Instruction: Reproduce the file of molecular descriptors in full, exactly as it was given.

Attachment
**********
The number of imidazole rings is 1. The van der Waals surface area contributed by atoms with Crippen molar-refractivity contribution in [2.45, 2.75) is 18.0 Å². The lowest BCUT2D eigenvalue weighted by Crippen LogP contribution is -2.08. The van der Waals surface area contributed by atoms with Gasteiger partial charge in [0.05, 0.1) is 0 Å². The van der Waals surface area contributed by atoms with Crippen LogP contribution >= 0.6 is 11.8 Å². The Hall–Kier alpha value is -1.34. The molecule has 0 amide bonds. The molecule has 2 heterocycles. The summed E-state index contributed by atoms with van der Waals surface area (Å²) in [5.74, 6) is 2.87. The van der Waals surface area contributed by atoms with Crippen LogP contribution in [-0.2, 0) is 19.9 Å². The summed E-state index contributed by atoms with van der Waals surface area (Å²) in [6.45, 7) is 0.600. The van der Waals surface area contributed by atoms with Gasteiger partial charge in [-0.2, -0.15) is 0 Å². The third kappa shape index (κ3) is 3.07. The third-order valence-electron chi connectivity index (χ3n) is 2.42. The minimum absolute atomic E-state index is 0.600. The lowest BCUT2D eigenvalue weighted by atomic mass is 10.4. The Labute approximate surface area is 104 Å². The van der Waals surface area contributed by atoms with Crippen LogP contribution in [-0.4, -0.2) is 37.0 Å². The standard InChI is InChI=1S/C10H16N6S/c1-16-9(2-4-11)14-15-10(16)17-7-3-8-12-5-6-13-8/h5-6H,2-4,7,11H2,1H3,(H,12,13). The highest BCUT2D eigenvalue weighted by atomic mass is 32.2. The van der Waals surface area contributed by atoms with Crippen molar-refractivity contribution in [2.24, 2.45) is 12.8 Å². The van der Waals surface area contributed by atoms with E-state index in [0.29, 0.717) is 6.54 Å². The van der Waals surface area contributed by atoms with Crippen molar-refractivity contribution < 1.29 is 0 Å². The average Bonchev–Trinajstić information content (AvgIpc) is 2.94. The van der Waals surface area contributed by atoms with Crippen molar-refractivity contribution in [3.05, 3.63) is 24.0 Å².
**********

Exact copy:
The number of imidazole rings is 1. The van der Waals surface area contributed by atoms with Crippen molar-refractivity contribution in [2.45, 2.75) is 18.0 Å². The lowest BCUT2D eigenvalue weighted by Crippen LogP contribution is -2.08. The van der Waals surface area contributed by atoms with Gasteiger partial charge in [0.05, 0.1) is 0 Å². The van der Waals surface area contributed by atoms with Crippen LogP contribution >= 0.6 is 11.8 Å². The Hall–Kier alpha value is -1.34. The molecule has 0 amide bonds. The molecule has 2 heterocycles. The summed E-state index contributed by atoms with van der Waals surface area (Å²) in [5.74, 6) is 2.87. The van der Waals surface area contributed by atoms with Crippen LogP contribution in [-0.2, 0) is 19.9 Å². The summed E-state index contributed by atoms with van der Waals surface area (Å²) in [6.45, 7) is 0.600. The van der Waals surface area contributed by atoms with Gasteiger partial charge in [-0.2, -0.15) is 0 Å². The third kappa shape index (κ3) is 3.07. The third-order valence-electron chi connectivity index (χ3n) is 2.42. The minimum absolute atomic E-state index is 0.600. The lowest BCUT2D eigenvalue weighted by atomic mass is 10.4. The Labute approximate surface area is 104 Å². The van der Waals surface area contributed by atoms with Crippen LogP contribution in [-0.4, -0.2) is 37.0 Å². The standard InChI is InChI=1S/C10H16N6S/c1-16-9(2-4-11)14-15-10(16)17-7-3-8-12-5-6-13-8/h5-6H,2-4,7,11H2,1H3,(H,12,13). The highest BCUT2D eigenvalue weighted by atomic mass is 32.2. The van der Waals surface area contributed by atoms with Crippen molar-refractivity contribution in [2.24, 2.45) is 12.8 Å². The van der Waals surface area contributed by atoms with E-state index in [0.29, 0.717) is 6.54 Å². The van der Waals surface area contributed by atoms with Crippen molar-refractivity contribution < 1.29 is 0 Å². The average Bonchev–Trinajstić information content (AvgIpc) is 2.94. The van der Waals surface area contributed by atoms with Crippen molar-refractivity contribution in [3.05, 3.63) is 24.0 Å².